Swedish energy company Vattenfall establishes a new solar and storage business unit with a US$170m initial investment.
Just recently we wrote about Vattenfall’s entry into the UK consumer energy market with its new green power product FRESH which aims to help business customers with high demand reduce their carbon footprint.
Now, the Swedish state-owned power company is expanding its renewable business by moving into the solar and energy storage market.
The company will look to immediately capitalise on growth of the technology within Europe by lining up €150m of investment in large-scale solar and battery storage projects across the region.
From 1 July, Vattenfall divided its previous Business Area Wind unit into three separate Business Units — offshore wind, onshore wind, and for the first time, PV and battery.
Vattenfall will continue to operate across six European markets — Sweden, the United Kingdom, the Netherlands, Germany, Denmark, and France. The utility expects further growth in these markets over the next few years.
“Anticipated market developments” is what drove Vattenfall to establish the new business unit, according to Gunnar Groebler, Head of Vattenfall Wind.
He explains: “With the ‘go live’ of the new structure, we again put more focus on profitable growth in the renewable space and hence supporting Vattenfall's overall ambition to power climate smarter living and becoming CO2 free in just one generation.
“The new organisation, designed along the respective value chains, will enable the business units to further reduce levelised costs of energy due to increased focus and reduced complexity.”
He added that over the next two years, the utility plans to invest up to €150m in large-scale, as well as decentralised PV and battery projects.
“This underlines Vattenfall’s strong ambition to reshape its overall production portfolio and to broaden into a market with significant future growth rates.”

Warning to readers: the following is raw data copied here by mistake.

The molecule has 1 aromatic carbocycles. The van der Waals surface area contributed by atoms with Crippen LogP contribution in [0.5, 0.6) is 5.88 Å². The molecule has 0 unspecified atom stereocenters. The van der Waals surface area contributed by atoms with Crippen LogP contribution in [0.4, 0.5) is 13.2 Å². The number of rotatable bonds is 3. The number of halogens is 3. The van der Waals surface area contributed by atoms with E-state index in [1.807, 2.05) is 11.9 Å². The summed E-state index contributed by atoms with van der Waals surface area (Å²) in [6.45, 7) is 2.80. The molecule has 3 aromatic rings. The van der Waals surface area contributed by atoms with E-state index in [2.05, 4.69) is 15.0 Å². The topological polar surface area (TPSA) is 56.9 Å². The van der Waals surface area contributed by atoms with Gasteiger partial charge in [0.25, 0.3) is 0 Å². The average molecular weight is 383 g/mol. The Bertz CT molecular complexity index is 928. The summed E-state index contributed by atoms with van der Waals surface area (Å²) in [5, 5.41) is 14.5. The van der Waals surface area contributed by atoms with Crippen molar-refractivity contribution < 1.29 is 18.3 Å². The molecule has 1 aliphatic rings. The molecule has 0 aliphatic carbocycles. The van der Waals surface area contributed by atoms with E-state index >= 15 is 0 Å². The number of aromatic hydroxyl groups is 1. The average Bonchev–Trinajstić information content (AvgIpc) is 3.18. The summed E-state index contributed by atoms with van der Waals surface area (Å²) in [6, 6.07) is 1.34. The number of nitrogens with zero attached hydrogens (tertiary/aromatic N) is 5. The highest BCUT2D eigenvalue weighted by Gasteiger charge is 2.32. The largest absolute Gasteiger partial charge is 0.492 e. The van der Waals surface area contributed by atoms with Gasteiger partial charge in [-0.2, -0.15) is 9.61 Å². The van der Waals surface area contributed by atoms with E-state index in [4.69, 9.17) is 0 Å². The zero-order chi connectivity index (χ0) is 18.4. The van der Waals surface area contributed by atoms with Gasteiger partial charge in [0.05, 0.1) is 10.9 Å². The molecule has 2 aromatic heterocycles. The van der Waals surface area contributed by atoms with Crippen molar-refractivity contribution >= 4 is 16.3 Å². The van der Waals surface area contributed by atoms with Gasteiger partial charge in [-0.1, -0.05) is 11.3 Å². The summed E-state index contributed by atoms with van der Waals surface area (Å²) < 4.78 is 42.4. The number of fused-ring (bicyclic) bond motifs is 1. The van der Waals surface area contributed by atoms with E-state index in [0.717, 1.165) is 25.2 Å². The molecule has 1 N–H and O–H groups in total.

Vattenfall is known as a leading wind energy operator — currently with more than 1,100 wind turbines in operation across five markets with a total capacity of 2,500MW. In addition, Vattenfall expects that by 2020 it will expand its in-operation wind capacity to 4,000 MW, and between 2016 and 2020 will invest €5.5bn into this goal.
Although not considered as one of the main players in the UK solar market, Vattenfall has started the development of its maiden solar park early 2016 - a 5MW array co-located with one of its wind developments.
It was also awarded one of eight Enhanced Frequency Response contracts from National Grid in mid-2016. It has also just been announced that Vattenfall subsidiary-owned wind farm in Holland will be getting 3MW of energy storage in the form of BMW batteries.
The potential for growth is significant. With technological innovation reducing costs of both solar PV systems and battery storage systems, consumers around the world are finding solar and storage systems more affordable. The systems provide immediate economic benefits — as well as being really helpful towards attaining countrywide renewable energy targets.